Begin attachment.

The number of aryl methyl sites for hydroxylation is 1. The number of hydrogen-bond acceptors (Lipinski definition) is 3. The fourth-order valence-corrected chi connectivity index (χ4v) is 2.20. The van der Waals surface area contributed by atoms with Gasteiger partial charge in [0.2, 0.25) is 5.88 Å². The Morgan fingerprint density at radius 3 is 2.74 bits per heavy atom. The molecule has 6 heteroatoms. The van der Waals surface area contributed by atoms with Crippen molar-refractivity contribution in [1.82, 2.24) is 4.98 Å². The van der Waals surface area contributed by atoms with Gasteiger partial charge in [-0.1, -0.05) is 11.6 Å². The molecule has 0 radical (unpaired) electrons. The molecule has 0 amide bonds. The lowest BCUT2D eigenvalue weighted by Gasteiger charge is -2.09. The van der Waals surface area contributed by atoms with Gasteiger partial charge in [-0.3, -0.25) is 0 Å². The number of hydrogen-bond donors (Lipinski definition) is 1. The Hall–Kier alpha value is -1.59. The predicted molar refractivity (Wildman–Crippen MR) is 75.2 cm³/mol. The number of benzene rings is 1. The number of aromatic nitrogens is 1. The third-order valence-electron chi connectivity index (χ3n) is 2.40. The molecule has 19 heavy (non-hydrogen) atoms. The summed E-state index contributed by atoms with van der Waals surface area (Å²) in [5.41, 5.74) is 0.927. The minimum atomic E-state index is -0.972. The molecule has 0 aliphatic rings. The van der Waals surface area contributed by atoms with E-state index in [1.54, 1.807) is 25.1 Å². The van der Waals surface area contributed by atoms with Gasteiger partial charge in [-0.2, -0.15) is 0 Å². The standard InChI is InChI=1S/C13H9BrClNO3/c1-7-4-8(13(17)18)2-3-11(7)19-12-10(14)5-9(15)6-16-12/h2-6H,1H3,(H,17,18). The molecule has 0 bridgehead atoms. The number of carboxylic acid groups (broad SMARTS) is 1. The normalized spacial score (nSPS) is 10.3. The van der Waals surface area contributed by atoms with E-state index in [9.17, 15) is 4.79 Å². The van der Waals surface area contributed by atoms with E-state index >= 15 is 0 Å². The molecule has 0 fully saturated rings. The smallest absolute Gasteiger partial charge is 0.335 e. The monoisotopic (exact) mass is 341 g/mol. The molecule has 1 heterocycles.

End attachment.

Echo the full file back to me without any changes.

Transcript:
The number of aryl methyl sites for hydroxylation is 1. The number of hydrogen-bond acceptors (Lipinski definition) is 3. The fourth-order valence-corrected chi connectivity index (χ4v) is 2.20. The van der Waals surface area contributed by atoms with Gasteiger partial charge in [0.2, 0.25) is 5.88 Å². The Morgan fingerprint density at radius 3 is 2.74 bits per heavy atom. The molecule has 6 heteroatoms. The van der Waals surface area contributed by atoms with Crippen molar-refractivity contribution in [1.82, 2.24) is 4.98 Å². The van der Waals surface area contributed by atoms with Gasteiger partial charge in [-0.1, -0.05) is 11.6 Å². The molecule has 0 radical (unpaired) electrons. The molecule has 0 amide bonds. The lowest BCUT2D eigenvalue weighted by Gasteiger charge is -2.09. The van der Waals surface area contributed by atoms with Gasteiger partial charge in [-0.3, -0.25) is 0 Å². The number of hydrogen-bond donors (Lipinski definition) is 1. The Hall–Kier alpha value is -1.59. The predicted molar refractivity (Wildman–Crippen MR) is 75.2 cm³/mol. The number of benzene rings is 1. The number of aromatic nitrogens is 1. The third-order valence-electron chi connectivity index (χ3n) is 2.40. The molecule has 19 heavy (non-hydrogen) atoms. The summed E-state index contributed by atoms with van der Waals surface area (Å²) in [5.41, 5.74) is 0.927. The minimum atomic E-state index is -0.972. The molecule has 0 aliphatic rings. The van der Waals surface area contributed by atoms with E-state index in [1.54, 1.807) is 25.1 Å². The van der Waals surface area contributed by atoms with Gasteiger partial charge in [-0.2, -0.15) is 0 Å². The standard InChI is InChI=1S/C13H9BrClNO3/c1-7-4-8(13(17)18)2-3-11(7)19-12-10(14)5-9(15)6-16-12/h2-6H,1H3,(H,17,18). The molecule has 0 bridgehead atoms. The number of carboxylic acid groups (broad SMARTS) is 1. The normalized spacial score (nSPS) is 10.3. The van der Waals surface area contributed by atoms with E-state index in [9.17, 15) is 4.79 Å². The van der Waals surface area contributed by atoms with E-state index >= 15 is 0 Å². The molecule has 0 fully saturated rings. The smallest absolute Gasteiger partial charge is 0.335 e. The monoisotopic (exact) mass is 341 g/mol. The molecule has 1 heterocycles.